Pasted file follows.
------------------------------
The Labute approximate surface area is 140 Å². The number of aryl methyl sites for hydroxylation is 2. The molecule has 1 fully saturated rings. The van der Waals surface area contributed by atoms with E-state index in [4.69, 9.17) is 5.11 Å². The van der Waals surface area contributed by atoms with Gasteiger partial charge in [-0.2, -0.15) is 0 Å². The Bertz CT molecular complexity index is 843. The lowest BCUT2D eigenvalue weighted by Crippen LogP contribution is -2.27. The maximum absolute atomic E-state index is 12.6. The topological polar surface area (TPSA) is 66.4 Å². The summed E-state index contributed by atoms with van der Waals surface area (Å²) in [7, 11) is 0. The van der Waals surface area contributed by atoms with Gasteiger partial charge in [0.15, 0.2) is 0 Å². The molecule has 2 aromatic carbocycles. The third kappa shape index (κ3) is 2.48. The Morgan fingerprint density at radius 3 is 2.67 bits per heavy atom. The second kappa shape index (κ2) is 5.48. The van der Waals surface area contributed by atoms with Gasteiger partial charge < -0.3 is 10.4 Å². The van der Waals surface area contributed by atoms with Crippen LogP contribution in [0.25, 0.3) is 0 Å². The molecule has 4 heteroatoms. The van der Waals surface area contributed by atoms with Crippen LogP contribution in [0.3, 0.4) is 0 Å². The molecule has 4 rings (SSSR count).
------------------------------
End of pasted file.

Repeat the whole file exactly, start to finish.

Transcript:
The Labute approximate surface area is 140 Å². The number of aryl methyl sites for hydroxylation is 2. The molecule has 1 fully saturated rings. The van der Waals surface area contributed by atoms with E-state index in [4.69, 9.17) is 5.11 Å². The van der Waals surface area contributed by atoms with Gasteiger partial charge in [-0.2, -0.15) is 0 Å². The Bertz CT molecular complexity index is 843. The lowest BCUT2D eigenvalue weighted by Crippen LogP contribution is -2.27. The maximum absolute atomic E-state index is 12.6. The topological polar surface area (TPSA) is 66.4 Å². The summed E-state index contributed by atoms with van der Waals surface area (Å²) in [7, 11) is 0. The van der Waals surface area contributed by atoms with Gasteiger partial charge in [0.15, 0.2) is 0 Å². The molecule has 2 aromatic carbocycles. The third kappa shape index (κ3) is 2.48. The Morgan fingerprint density at radius 3 is 2.67 bits per heavy atom. The second kappa shape index (κ2) is 5.48. The van der Waals surface area contributed by atoms with Gasteiger partial charge < -0.3 is 10.4 Å². The van der Waals surface area contributed by atoms with Crippen LogP contribution in [0.25, 0.3) is 0 Å². The molecule has 4 heteroatoms. The van der Waals surface area contributed by atoms with Crippen LogP contribution in [0.3, 0.4) is 0 Å². The molecule has 4 rings (SSSR count).